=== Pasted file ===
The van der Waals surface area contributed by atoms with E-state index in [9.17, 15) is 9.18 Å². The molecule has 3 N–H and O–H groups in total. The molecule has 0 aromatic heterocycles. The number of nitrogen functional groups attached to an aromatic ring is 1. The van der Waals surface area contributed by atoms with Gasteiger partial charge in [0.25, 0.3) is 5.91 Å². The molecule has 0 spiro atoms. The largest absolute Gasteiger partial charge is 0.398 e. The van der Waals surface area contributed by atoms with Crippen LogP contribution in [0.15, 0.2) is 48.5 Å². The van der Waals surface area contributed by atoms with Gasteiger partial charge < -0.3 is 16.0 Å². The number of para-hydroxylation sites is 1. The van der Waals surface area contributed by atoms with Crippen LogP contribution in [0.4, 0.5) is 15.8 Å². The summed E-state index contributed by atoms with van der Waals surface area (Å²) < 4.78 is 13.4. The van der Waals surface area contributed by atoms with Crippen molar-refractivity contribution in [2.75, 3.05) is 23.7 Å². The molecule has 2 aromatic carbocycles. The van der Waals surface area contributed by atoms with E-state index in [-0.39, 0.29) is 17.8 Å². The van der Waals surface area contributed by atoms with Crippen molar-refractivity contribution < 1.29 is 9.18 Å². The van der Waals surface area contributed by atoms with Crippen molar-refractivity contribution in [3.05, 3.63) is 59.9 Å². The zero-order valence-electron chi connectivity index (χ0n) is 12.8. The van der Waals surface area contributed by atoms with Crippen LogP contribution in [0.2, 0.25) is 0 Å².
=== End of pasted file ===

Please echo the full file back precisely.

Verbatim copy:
The van der Waals surface area contributed by atoms with E-state index in [9.17, 15) is 9.18 Å². The molecule has 3 N–H and O–H groups in total. The molecule has 0 aromatic heterocycles. The number of nitrogen functional groups attached to an aromatic ring is 1. The van der Waals surface area contributed by atoms with Gasteiger partial charge in [0.25, 0.3) is 5.91 Å². The molecule has 0 spiro atoms. The largest absolute Gasteiger partial charge is 0.398 e. The van der Waals surface area contributed by atoms with Crippen LogP contribution in [0.15, 0.2) is 48.5 Å². The van der Waals surface area contributed by atoms with Gasteiger partial charge < -0.3 is 16.0 Å². The number of para-hydroxylation sites is 1. The van der Waals surface area contributed by atoms with Crippen LogP contribution in [0.4, 0.5) is 15.8 Å². The summed E-state index contributed by atoms with van der Waals surface area (Å²) < 4.78 is 13.4. The van der Waals surface area contributed by atoms with Crippen molar-refractivity contribution in [2.75, 3.05) is 23.7 Å². The molecule has 2 aromatic carbocycles. The van der Waals surface area contributed by atoms with E-state index in [-0.39, 0.29) is 17.8 Å². The van der Waals surface area contributed by atoms with Crippen molar-refractivity contribution < 1.29 is 9.18 Å². The van der Waals surface area contributed by atoms with Crippen molar-refractivity contribution in [3.05, 3.63) is 59.9 Å². The zero-order valence-electron chi connectivity index (χ0n) is 12.8. The van der Waals surface area contributed by atoms with Crippen LogP contribution in [0.2, 0.25) is 0 Å².